Monday, November 16, 2015

7450. BELOW THE WATER LINE (pt. 74)

(pt. 74)
Once I arrived in Avenel, young as I was I had
to begin to forget all about the Bayonne waterfront
where I'd just left. I guess it was naturally easy,
since I was so young. The new environment, plain 
and bright and wide open, was so different from the
darker, brooding, shades of gray, post-war bleakness
of the Bayonne, the Kill Van Kull, the boat and ship
and freight and ferry traffic incessantly bleating and
passing by, the on-high swish of the Bayonne Bridge,
that it was as if another world anyway. Beckoning me,
each, I lived between or in, for a while, two worlds. The
more soulful part of me always wished it had never left,
or been uprooted from, this more original and sympathetic
place. I was more akin to that darkness and shade of 
Bayonne than I ever was to the comparative bright light
of Avenel. Along the Bayonne waterfront, in fact quite
nearly directly across the street from our 'veteran's project'
apartment, was a rickety, thin, old-line amusement park
stretch called 'Uncle Milty's.  It was (this is all memory
now, long and faded, distant and lost) a ramschakle but
quite lively stretch of buildings, hugging the waterfront 
to the sidewalk (it's all parkland now  -  just to sit and
watch the harbor traffic. A pale imitation of then, but I
do it nonetheless. There was once a folk-group called
'The New Lost City Ramblers', of whom I very often
feel a member, perhaps plucking a sour banjo). Uncle
Milty's was wooden shacks, fronting, I think, mostly,
inland sidewalk, but some fronted the waterway too  - 
the usual arcade games, wheels of chance, rifle-shoots,
ice-cream and custard and sherbet, all that stuff. It was
noisy, and at night it had wonderful strings of lights 
above, and the reflected lights of the waterway, the 
tugs and barges, all made for a stunning scene. Walking
in all directions were newlyweds, veteran survivors,
lovers, sweethearts and people with babies in strollers.
Late 1940's and early 1950's round, bulbous cars were
parked everywhere along the street, and people flocked
and milled. It ran, as I said, long and thin, perhaps a 
stretch 3/4 of a mile long, at most. I don't know anything
about ticket-taking, money, entry or cash-in of chips, or
any of that stuff. I guess it all happened. I guess there were
the usual low-life types, the schemers and crooks too. It
little mattered because in this post-war dark collection of
survivors and hangers-on, all that was prevalent anyway.
All I can really remember are the ladies with their long
coats, and, if not, the black line of stocking that ran down 
the back of their legs  -  I guess that was a hosiery fashion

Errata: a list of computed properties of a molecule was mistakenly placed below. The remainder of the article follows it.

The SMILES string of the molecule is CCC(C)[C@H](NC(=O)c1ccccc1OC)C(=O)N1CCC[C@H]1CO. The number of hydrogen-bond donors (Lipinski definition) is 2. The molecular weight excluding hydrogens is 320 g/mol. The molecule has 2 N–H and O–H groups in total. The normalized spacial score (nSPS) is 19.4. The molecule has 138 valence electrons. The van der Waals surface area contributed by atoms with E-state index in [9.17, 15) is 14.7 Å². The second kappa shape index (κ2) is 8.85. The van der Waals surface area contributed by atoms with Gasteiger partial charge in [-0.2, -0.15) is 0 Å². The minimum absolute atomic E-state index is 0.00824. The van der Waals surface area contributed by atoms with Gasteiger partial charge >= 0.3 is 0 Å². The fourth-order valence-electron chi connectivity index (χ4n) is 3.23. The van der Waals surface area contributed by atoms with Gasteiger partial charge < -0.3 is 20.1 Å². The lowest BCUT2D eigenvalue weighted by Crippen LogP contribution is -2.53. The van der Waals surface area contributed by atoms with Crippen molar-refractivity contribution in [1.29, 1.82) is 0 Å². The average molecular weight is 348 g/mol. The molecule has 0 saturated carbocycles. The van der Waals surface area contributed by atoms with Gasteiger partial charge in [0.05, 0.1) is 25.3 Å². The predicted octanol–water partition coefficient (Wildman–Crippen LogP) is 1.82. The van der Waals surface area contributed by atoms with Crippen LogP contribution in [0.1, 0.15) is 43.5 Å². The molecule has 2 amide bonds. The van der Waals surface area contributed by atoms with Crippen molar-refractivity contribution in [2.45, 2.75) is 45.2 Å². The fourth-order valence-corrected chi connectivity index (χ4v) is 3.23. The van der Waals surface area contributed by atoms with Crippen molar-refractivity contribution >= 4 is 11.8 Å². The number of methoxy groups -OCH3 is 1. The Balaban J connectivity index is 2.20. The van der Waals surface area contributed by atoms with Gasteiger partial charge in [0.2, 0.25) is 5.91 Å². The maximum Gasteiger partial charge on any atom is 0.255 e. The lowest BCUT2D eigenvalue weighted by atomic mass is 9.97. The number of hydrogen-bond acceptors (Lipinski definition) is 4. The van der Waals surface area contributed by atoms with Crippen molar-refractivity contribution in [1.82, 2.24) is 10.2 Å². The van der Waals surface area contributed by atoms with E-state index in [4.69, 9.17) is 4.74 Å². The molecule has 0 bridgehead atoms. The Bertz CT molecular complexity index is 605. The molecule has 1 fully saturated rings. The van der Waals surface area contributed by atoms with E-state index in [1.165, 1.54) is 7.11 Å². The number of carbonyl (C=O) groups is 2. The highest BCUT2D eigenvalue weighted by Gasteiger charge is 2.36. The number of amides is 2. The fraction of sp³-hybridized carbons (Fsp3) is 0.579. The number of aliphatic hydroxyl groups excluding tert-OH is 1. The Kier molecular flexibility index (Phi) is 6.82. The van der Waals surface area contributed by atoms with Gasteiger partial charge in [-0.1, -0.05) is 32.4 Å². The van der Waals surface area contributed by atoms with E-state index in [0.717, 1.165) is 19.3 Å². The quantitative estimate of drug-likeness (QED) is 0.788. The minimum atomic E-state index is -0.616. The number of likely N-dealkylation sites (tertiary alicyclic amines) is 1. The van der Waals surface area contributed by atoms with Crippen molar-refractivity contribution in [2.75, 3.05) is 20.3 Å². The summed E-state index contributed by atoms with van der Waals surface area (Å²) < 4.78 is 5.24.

or style in those days. Everyone seemed to smoke cigarettes.
There must have been alcohol somewhere  - but I can't
really recall bars or taverns, or liquor-service  -  but in any
such honky-tonk environment such as presented here, there
always was, somewhere. So, I guess.
What I'm trying to say, by this, is the strange distance between 
these two places. For me, and for my parents too. You go to
sleep one night in the noise and hubbub of such a New Orleans
type festive place, and you wake up in the morning in some
jagged, raw, cut of woods and field with a mess all around you.
I did anyway. It didn't really bother me and I just rolled with it,
in a little boy fashion  -  good as any, I guess. All the friends and
pals and neighbors I was about to meet, they too would all have
come from their own circumstances  -  stuff still rattling around
in their yet-forming minds, but no one ever talked of it. If the
sins of the bedroom are never talked about in the parlor, then
probably a lot of these parents stayed quiet too. These were
men, remember, who only recently were under the barrage of 
firepower and violence that was war. Massive war. They too
each had their stories and worries. To hide. Or to talk about.
Or not. Much of that distractive energy then went,instead,
into the putting together of this new place, these rows of
this new settlement on a plain and lunar landscape.
What's a little kid know anyway? You want to say 'not much' 
but you'd better be careful with that. If I myself was any 
indication, a surprising lot of stuff gets noticed, reasoned 
about, memorized, and catalogued. This whole idea of
'kids' was a new paradigm anyway. Used to be, by age 7 
or so, you were no longer that much of a kid  -  12 year
olds ran kingdoms, back in the day. The older people and
the retainers, they were usually the stupid ones. Speaking
for myself, the young mind was like a shuffle-tray of new
impressions  -  everything was noticed and filed away. It 
didn't always yet have its own tray of meanings and the 
connections which go with the meanings  -  that was the
old-people type of thought, all those connections, that
pretty much froze people into place. You just become 
a crank, someone always 'reacting' to frozen and old
categories and imperatives, if that's how you live. Like
being stuck in a jail-cell forever, with the Pope or with
someone one like that  -  old, tired, rigorous, stratified.
Even at age four I swore it would never be like that for 
me. I was going to Davy Crockett and Daniel Boone them
to death. I was going to Buffalo Bob their attitudes and
skewer all those presuppositions with which they ruined 
the world, and I was going to  -  and I mostly did  - make
and carve out, quite simply, a place of my very own and
the rest be damned.

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